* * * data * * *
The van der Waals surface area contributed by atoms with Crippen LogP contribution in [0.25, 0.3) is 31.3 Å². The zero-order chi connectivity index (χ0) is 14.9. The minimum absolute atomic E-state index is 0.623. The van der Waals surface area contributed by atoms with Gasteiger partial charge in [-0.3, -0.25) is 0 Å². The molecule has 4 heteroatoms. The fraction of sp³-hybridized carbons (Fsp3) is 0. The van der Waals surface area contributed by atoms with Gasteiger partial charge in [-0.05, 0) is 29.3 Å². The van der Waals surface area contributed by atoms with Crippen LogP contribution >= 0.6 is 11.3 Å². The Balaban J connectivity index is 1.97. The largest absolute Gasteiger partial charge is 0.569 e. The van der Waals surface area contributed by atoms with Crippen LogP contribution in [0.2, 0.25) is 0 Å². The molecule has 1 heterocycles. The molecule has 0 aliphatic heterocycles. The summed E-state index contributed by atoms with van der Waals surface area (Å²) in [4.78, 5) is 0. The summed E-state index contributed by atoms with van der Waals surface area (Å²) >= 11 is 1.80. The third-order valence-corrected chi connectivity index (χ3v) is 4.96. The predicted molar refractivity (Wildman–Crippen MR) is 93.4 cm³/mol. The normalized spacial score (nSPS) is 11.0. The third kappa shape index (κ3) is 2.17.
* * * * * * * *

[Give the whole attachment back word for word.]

The van der Waals surface area contributed by atoms with Crippen LogP contribution in [0.25, 0.3) is 31.3 Å². The zero-order chi connectivity index (χ0) is 14.9. The minimum absolute atomic E-state index is 0.623. The van der Waals surface area contributed by atoms with Gasteiger partial charge in [-0.3, -0.25) is 0 Å². The molecule has 4 heteroatoms. The fraction of sp³-hybridized carbons (Fsp3) is 0. The van der Waals surface area contributed by atoms with Gasteiger partial charge in [-0.05, 0) is 29.3 Å². The van der Waals surface area contributed by atoms with Crippen LogP contribution >= 0.6 is 11.3 Å². The Balaban J connectivity index is 1.97. The largest absolute Gasteiger partial charge is 0.569 e. The van der Waals surface area contributed by atoms with Crippen LogP contribution in [0.2, 0.25) is 0 Å². The molecule has 1 heterocycles. The molecule has 0 aliphatic heterocycles. The summed E-state index contributed by atoms with van der Waals surface area (Å²) in [4.78, 5) is 0. The summed E-state index contributed by atoms with van der Waals surface area (Å²) >= 11 is 1.80. The third-order valence-corrected chi connectivity index (χ3v) is 4.96. The predicted molar refractivity (Wildman–Crippen MR) is 93.4 cm³/mol. The normalized spacial score (nSPS) is 11.0. The third kappa shape index (κ3) is 2.17.